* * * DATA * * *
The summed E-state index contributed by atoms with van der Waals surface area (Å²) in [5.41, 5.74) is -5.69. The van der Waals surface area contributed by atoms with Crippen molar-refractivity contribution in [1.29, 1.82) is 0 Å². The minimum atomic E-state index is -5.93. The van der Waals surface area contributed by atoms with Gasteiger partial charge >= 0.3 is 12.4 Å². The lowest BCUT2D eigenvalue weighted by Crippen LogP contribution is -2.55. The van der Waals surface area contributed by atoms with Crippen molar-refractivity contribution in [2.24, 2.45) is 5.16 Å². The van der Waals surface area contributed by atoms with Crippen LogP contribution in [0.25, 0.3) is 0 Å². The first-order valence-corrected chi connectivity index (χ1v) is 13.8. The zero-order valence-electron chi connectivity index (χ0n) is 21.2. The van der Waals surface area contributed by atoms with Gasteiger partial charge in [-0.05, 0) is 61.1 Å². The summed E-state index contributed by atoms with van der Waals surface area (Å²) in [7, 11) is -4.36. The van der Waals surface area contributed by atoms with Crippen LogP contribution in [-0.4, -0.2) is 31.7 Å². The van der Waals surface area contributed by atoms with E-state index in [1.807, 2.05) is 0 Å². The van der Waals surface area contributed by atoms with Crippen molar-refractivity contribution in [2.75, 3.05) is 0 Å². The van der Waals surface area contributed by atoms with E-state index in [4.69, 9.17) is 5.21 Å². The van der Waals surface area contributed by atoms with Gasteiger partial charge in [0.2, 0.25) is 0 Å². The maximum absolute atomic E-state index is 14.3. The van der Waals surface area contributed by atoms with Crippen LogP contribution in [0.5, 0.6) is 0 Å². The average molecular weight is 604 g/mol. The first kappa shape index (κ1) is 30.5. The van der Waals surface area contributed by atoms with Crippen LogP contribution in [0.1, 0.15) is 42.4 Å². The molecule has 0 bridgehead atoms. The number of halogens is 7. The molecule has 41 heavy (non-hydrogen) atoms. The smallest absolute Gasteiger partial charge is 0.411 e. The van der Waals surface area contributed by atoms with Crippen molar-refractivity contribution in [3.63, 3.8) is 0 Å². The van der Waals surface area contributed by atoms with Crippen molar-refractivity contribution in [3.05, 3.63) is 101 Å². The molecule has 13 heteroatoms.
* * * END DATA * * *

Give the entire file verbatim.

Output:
The summed E-state index contributed by atoms with van der Waals surface area (Å²) in [5.41, 5.74) is -5.69. The van der Waals surface area contributed by atoms with Crippen molar-refractivity contribution in [1.29, 1.82) is 0 Å². The minimum atomic E-state index is -5.93. The van der Waals surface area contributed by atoms with Gasteiger partial charge >= 0.3 is 12.4 Å². The lowest BCUT2D eigenvalue weighted by Crippen LogP contribution is -2.55. The van der Waals surface area contributed by atoms with Crippen molar-refractivity contribution in [2.24, 2.45) is 5.16 Å². The van der Waals surface area contributed by atoms with Crippen LogP contribution in [0.25, 0.3) is 0 Å². The first-order valence-corrected chi connectivity index (χ1v) is 13.8. The zero-order valence-electron chi connectivity index (χ0n) is 21.2. The van der Waals surface area contributed by atoms with Gasteiger partial charge in [-0.05, 0) is 61.1 Å². The summed E-state index contributed by atoms with van der Waals surface area (Å²) in [7, 11) is -4.36. The van der Waals surface area contributed by atoms with Crippen LogP contribution in [-0.4, -0.2) is 31.7 Å². The van der Waals surface area contributed by atoms with E-state index in [1.807, 2.05) is 0 Å². The van der Waals surface area contributed by atoms with Crippen molar-refractivity contribution in [2.75, 3.05) is 0 Å². The van der Waals surface area contributed by atoms with E-state index in [4.69, 9.17) is 5.21 Å². The van der Waals surface area contributed by atoms with Gasteiger partial charge in [0.2, 0.25) is 0 Å². The maximum absolute atomic E-state index is 14.3. The van der Waals surface area contributed by atoms with Crippen LogP contribution in [0.5, 0.6) is 0 Å². The average molecular weight is 604 g/mol. The first kappa shape index (κ1) is 30.5. The van der Waals surface area contributed by atoms with Crippen LogP contribution in [0.1, 0.15) is 42.4 Å². The molecule has 0 bridgehead atoms. The number of halogens is 7. The molecule has 41 heavy (non-hydrogen) atoms. The smallest absolute Gasteiger partial charge is 0.411 e. The van der Waals surface area contributed by atoms with Crippen molar-refractivity contribution in [3.63, 3.8) is 0 Å². The van der Waals surface area contributed by atoms with Crippen molar-refractivity contribution in [3.05, 3.63) is 101 Å². The molecule has 13 heteroatoms.